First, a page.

MUSIC: Shuyler Jansen leads the herd through grunge rock, alt country and beyond

This was really weird: All the Edmonton punk rockers from the early ’90s seemed to unplug their guitars and “go country” at the same time. By the end of the decade, you could barely find an alternative rock band playing in an alternative rock bar. They were all playing country.

No, not the sort of country you might hear on CISN Country or at the Big Valley Jamboree. This was “alt-country.” You could tell because its practitioners wore their cowboy hats ironically and wrote songs that weren’t so corny. Plus they never got played on CISN or invited to play the Big Valley Jamboree.

Shuyler Jansen was just one of the herd of gone-country punks from our town. From an experimental rock band called The Naked and the Dead, he wound up on the dusty dirt road in the infamous Old Reliable (right), which helped put Edmonton on the alt-country map. Colleagues he brings up include Chris Smith, Robin Hunter and, perhaps most famously, Corb Lund, who used to be in a metal band called the Smalls before he went country with a vengeance.

Jansen explains, “It was neat for all of us to shift and just rest our ears for a few years.”

In another interview we did 10 years ago, he also pointed out that “girls look sexier in cowboy clothes.” That must be the real reason. Anyway, Old Reliable had a good run, but “took a permanent hiatus” shortly after Jansen moved to Saskatoon seven years ago. He says it’s a “mini-Edmonton” whose music scene has turned out to be a bit more fruitful than it is here. Sheepdogs and Deep Dark Woods are two examples of breakout acts. And Shuyler Jansen!

The man of the hour is back in town on Sunday – with his acoustic guitar and rootsy musings – playing a show at Wunderbar with his little brother Greg Greenleese opening.

Jansen is also flirting with a more recent mass exodus – into dance music. Again, about 10 years after the roots stampede, everybody seemed to say at the same time: Let’s get some decks and go electronic! Jansen’s recent album “Voice from the Lake,” cinematic enough on its own, has a remix companion called “Water Wings” that sounds perfect for film soundtracks – which must be why he’s been making trips to Los Angeles to sell it – and features contributions from people like Holzkopf (noisy Saskatoon electronica wizard) and Lyle Bell, aka Whitey Houston, from Edmonton’s own dance-rock success story Shout Out Out Out.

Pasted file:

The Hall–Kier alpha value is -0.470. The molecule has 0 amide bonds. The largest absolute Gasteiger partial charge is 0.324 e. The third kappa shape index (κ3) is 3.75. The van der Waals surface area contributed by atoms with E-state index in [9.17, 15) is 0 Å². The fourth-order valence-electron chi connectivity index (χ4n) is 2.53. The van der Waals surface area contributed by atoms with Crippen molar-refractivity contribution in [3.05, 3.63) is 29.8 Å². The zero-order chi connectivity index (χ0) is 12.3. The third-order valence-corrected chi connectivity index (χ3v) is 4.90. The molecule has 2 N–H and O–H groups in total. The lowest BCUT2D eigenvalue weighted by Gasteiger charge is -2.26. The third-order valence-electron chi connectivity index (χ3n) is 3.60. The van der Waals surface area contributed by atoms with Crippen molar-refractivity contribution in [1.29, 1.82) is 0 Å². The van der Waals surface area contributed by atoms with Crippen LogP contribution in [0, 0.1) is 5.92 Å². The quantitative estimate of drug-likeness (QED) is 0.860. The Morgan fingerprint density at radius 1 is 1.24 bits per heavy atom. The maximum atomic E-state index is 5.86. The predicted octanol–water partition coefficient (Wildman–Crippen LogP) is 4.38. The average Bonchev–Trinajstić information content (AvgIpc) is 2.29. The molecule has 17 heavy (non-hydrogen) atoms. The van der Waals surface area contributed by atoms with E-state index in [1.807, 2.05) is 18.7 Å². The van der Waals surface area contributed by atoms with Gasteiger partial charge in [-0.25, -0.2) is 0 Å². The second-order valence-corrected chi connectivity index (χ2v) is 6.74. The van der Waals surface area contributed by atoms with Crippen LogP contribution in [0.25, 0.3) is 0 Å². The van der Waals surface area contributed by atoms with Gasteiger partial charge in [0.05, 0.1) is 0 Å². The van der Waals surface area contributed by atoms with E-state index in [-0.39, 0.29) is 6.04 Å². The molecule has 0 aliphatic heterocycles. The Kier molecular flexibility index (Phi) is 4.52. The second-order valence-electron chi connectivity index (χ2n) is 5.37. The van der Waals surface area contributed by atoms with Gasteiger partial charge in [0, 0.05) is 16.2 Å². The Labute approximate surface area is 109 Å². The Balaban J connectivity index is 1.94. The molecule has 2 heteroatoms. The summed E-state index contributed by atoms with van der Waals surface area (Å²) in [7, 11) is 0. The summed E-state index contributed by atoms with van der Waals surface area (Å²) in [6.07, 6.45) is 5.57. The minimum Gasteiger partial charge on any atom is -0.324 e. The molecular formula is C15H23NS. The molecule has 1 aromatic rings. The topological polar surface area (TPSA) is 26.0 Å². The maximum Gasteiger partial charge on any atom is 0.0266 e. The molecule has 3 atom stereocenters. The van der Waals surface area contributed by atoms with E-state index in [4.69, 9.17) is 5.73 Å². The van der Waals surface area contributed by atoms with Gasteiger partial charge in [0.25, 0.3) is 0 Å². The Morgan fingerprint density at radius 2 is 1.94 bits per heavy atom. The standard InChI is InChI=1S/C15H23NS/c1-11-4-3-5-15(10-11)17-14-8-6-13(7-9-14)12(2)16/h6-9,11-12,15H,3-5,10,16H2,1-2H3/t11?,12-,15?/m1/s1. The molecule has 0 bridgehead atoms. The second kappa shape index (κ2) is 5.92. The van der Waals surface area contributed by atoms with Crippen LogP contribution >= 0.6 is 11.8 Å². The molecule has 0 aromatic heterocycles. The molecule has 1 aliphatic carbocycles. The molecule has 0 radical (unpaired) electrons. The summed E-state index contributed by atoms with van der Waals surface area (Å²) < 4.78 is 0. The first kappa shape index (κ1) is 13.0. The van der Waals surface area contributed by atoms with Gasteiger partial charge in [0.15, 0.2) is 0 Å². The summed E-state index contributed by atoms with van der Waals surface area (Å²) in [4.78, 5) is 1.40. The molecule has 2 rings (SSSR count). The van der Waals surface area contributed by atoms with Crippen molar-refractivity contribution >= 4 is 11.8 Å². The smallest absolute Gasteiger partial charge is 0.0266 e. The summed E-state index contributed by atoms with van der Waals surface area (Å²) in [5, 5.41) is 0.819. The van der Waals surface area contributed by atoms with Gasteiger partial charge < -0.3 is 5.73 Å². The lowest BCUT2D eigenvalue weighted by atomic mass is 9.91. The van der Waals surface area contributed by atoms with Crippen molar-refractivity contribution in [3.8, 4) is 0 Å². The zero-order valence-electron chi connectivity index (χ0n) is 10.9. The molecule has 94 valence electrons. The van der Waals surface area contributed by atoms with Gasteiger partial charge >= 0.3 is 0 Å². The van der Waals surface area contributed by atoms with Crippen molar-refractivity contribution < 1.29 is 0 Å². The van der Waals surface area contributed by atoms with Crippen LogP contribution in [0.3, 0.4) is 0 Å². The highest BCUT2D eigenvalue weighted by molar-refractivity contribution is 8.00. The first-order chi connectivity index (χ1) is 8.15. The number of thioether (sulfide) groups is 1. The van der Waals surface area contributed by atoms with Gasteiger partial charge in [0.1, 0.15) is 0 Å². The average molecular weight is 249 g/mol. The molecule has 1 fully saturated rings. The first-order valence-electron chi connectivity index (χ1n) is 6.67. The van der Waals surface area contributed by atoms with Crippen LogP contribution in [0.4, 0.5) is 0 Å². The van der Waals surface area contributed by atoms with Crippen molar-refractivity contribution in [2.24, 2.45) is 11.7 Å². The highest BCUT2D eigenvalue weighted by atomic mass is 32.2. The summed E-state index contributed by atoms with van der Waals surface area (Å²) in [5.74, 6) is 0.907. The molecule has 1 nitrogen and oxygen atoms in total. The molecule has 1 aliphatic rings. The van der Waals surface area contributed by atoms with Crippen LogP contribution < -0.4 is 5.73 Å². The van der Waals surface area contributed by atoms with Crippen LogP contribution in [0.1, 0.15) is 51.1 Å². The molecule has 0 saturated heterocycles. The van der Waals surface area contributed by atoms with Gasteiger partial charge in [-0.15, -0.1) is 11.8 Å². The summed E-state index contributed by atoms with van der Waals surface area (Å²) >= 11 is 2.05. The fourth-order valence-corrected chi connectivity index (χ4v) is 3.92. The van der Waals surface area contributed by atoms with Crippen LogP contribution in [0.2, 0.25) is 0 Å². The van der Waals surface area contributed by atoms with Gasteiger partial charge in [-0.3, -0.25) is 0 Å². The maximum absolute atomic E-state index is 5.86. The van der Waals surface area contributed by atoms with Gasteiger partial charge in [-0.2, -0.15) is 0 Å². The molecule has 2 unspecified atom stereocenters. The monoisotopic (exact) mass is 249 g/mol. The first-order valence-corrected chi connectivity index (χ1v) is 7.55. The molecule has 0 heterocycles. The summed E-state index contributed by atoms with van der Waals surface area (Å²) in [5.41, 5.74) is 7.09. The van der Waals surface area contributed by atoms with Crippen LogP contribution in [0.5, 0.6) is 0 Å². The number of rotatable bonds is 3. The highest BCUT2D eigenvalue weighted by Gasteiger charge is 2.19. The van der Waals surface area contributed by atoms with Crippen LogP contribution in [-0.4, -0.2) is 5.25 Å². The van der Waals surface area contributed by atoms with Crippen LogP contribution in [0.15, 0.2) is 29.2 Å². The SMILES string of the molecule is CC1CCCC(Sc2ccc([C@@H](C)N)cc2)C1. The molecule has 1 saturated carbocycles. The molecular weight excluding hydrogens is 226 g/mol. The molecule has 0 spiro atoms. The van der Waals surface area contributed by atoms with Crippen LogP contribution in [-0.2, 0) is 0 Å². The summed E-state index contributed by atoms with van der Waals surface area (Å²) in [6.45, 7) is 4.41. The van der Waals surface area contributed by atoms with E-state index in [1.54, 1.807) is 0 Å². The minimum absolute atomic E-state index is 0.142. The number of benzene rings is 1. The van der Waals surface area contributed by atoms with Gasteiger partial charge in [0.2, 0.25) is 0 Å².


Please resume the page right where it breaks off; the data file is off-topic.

“Electronic came into it when everyone used to hang out in the stairway in the Bronx (now Starlite Room) and they were starting to spin club music and stuff of that nature,” Jansen recalls. “Even when we were in Naked and the Dead we used to do weird synth snows, and we’d all show up with cheap synths and drum machines. Old Reliable even did a couple of tours as a duo Mark Davis and I were playing along with canned drums and little keyboards.”

It’s become clear that this isn’t so much a case of band-wagon hopping as it is a matter of adaptation – and in a couple of cases, leading the trends. Few of the most creative genre-hopping Edmonton artists that emerged in the early ‘90s were behind the curve. It was grunge when grunge was big, alt before alt-country was cool, electronica in the vanguard of booming dance culture and (in this case) Saskatoon in advance of its booming music scene. Something else you might find weird: Jansen’s latest music sounds a bit like Pink Floyd – and apparently so did some of his old material.

“I’ve been getting a lot of Pink Floyd comparisons,” he says. “I thinking Naked and the Dead in our last incarnation, and Doug Bevans (from the Smalls) came up to me and said, ‘you guys sound like Floyd’ – which was weird because I never even really listened to Floyd at that time. Since then I have, so I’m glad that’s creeping into my records. Those Floyd records still sound good today.”

As for his folky bent, that’s been there through everything. Jansen says he still likes to rock, cites Neil Young as the classic example of the guy who can play both sides of the fence. And while Jansen claims it is permissible to move freely from disparate genre to genre without totally confusing your fans, “I don’t think it’s going to be a night and day switch for me, where people will say, ‘Oh, he’s not making roots music anymore.’ I still love my British folk, I still love my Willie Nelson. That will never go away.”